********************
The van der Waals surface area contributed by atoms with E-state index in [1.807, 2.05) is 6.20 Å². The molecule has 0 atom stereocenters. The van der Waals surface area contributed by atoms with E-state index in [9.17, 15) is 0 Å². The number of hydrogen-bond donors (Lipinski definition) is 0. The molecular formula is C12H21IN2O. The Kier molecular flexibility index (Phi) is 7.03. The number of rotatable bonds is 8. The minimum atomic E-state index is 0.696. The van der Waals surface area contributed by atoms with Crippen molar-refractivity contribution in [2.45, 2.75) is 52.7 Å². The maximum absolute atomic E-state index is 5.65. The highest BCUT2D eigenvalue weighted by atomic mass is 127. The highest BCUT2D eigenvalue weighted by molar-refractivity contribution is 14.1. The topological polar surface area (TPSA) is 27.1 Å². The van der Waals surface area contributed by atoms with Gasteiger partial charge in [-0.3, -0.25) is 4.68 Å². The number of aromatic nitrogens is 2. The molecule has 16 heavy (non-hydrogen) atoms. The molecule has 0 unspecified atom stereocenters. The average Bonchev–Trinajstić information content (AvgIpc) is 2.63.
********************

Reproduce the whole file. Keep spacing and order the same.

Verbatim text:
The van der Waals surface area contributed by atoms with E-state index in [1.807, 2.05) is 6.20 Å². The molecule has 0 atom stereocenters. The van der Waals surface area contributed by atoms with E-state index in [9.17, 15) is 0 Å². The number of hydrogen-bond donors (Lipinski definition) is 0. The molecular formula is C12H21IN2O. The Kier molecular flexibility index (Phi) is 7.03. The number of rotatable bonds is 8. The minimum atomic E-state index is 0.696. The van der Waals surface area contributed by atoms with Crippen molar-refractivity contribution in [2.45, 2.75) is 52.7 Å². The maximum absolute atomic E-state index is 5.65. The highest BCUT2D eigenvalue weighted by atomic mass is 127. The highest BCUT2D eigenvalue weighted by molar-refractivity contribution is 14.1. The topological polar surface area (TPSA) is 27.1 Å². The van der Waals surface area contributed by atoms with Gasteiger partial charge in [-0.3, -0.25) is 4.68 Å². The number of aromatic nitrogens is 2. The molecule has 16 heavy (non-hydrogen) atoms. The molecule has 0 unspecified atom stereocenters. The average Bonchev–Trinajstić information content (AvgIpc) is 2.63.